Cuvée 1844 Noir
Ostschweizerlandwein (Thurgau), Roland und Karin Lenz, 2019
This Cuvée is created in the vineyard already using a dedicated process. A few days before the planned harvest, the Lenz family pinches off sap flow to the grape stalks, allowing the juice and aromas to concentrate inside the berries. This method of producing lightly raisined berries lends the wine a more opulent fullness of aromas and lush texture. Seductive scent of tea roses, Amarena cherries, dried fig, coconut and white pepper. On the palate it surprises with a wonderful fruitiness, warming fragrances, juicy acidity and silky soft tannins. It opens its rainbow of tastes of considerable length and emphasis. Serve the Cuvée 1844 Noir slightly chilled with oriental couscous, beetroot carpaccio, a grilled selection or lightly spicy Thai dishes.
|Origin:||Schweiz / Ostschweiz / Thurgau|
|Grape variety:||Pinot noir|
|Ripening potential:||1 to 8 years|
|Serving temperature:||16 to 18 °C|
|Food pairing suggestion:||Vegetable cous-cous, Mushroom ragout, Risotto with ceps|
|Vinification:||long must fermentation, fermentation in wooden barrel, Punching down, soft pressing|
|Harvest:||hand-picking, drying of the grapes|
|Maturation:||in new barriques, short cultivation|
|Maturation duration:||10 months|
Switzerland – A small country with enormous diversity
Switzerland is famous for its banks, watches, and cheese, but not necessarily for its wine. The Swiss didn't invent wine, but they have been extremely open and curious to it. Wine culture arrived in what is now modern Switzerland via several routes: from Marseilles to Lake Geneva and the Lower Valais region; from the Aosta Valley through the Great St. Bernard Pass to the rest of Valais; from the Rhone through Burgundy, across the Jura Mountains to Lake Constance; and from Lombardy to Ticino, and then on to Grisons.
Eastern Switzerland: an intriguing puzzle
Eastern Switzerland has long been positioned on the northern rim of the climate zone where the cultivation of popular Swiss varieties is possible. Due to a warming climate, the vineyards of Aargau, Zurich, Schaffhausen, Thurgau and Graubünden are now in the zone where varieties such as Müller-Thurgau or Pinot Noir succeed excellently. But even long-established, almost-forgotten varieties such as Elbling, Räuschling and Completer are experiencing a renaissance.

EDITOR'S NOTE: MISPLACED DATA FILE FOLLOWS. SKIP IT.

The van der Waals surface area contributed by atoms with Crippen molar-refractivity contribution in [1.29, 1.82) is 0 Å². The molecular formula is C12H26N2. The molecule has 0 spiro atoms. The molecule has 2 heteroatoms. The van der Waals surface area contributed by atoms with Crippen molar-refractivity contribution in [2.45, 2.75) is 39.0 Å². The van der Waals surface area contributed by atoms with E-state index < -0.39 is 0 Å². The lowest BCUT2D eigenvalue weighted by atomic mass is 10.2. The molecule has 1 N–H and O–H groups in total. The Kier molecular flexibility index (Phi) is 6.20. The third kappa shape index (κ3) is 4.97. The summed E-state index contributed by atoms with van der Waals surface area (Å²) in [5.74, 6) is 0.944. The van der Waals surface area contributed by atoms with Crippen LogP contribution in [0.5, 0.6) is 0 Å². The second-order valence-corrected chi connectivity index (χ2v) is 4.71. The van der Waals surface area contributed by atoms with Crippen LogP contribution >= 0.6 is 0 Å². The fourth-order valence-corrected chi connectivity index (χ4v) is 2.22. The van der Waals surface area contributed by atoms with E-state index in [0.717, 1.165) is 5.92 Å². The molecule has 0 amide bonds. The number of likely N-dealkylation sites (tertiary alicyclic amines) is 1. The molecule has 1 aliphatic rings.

Thurgau: a small wine canton shows contour
Although Thurgau is a smaller wine-growing canton, with a cultivation area of just 260 hectares, six different growing zones can be differentiated here. The heart of viticulture in Thurgau is the Thur valley, with its two prestigious sites, Ottenberg at Weinfelden, and Iselisberg near the canton's capital, Frauenfeld. The reference variety is very clearly Pinot Noir, from which a series of premium wines is produced today. But red and white specialties are also on the rise. And the long-spurned Müller-Thurgau variety is experiencing a renaissance.
Roland und Karin Lenz
In 1994, while Roland Lenz was still studying oenology, he and his wife Karin were able to acquire eight hectares of vines on the Iselisberg. It was a unique opportunity that they seized, even though they were toying with the idea of setting up their own business abroad, far from Switzerland. They actually did so later, but that's another story…
It is only in the last two decades that the Canton of Thurgau has really come to the attention of wine lovers as a wine-growing area. Its apple orchards and the apple juice (must) pressed from the picked fruit have always been popular, inevitably earning the canton its nickname of «Must India». Viticulture, however, has existed in this region for centuries.
Blueprint of the terroir
No other variety expresses its terroir as precisely as Pinot noir. It is a sensitive, fragile grape. But when it succeeds, it gives the world some of its very greatest wine plants. It especially excels in Burgundy, where it has been cultivated for at least 700 years. Even in the middle ages, it was considered so precious that it was kept separate from other grapes so as to not diminish its value. The finest examples are delicate and fragrant with aromas of cherries and red berries. With maturity, notes of forest floor, leather and truffles enter as well. An irresistible fruity sweetness still shines through, even after several decades. The Pinot noir does well in cool locations: in Switzerland and in Germany, where it is known as Blauburgunder and Spätburgunder respectively; in Alsace and in South Tyrol, in Oregon, New Zealand and Tasmania. Not least, it yields fantastic champagnes. It is a wonderful culinary companion. With its soft tannins and charming bouquet, it meshes with everything, from Güggeli and cheeses to fried fish.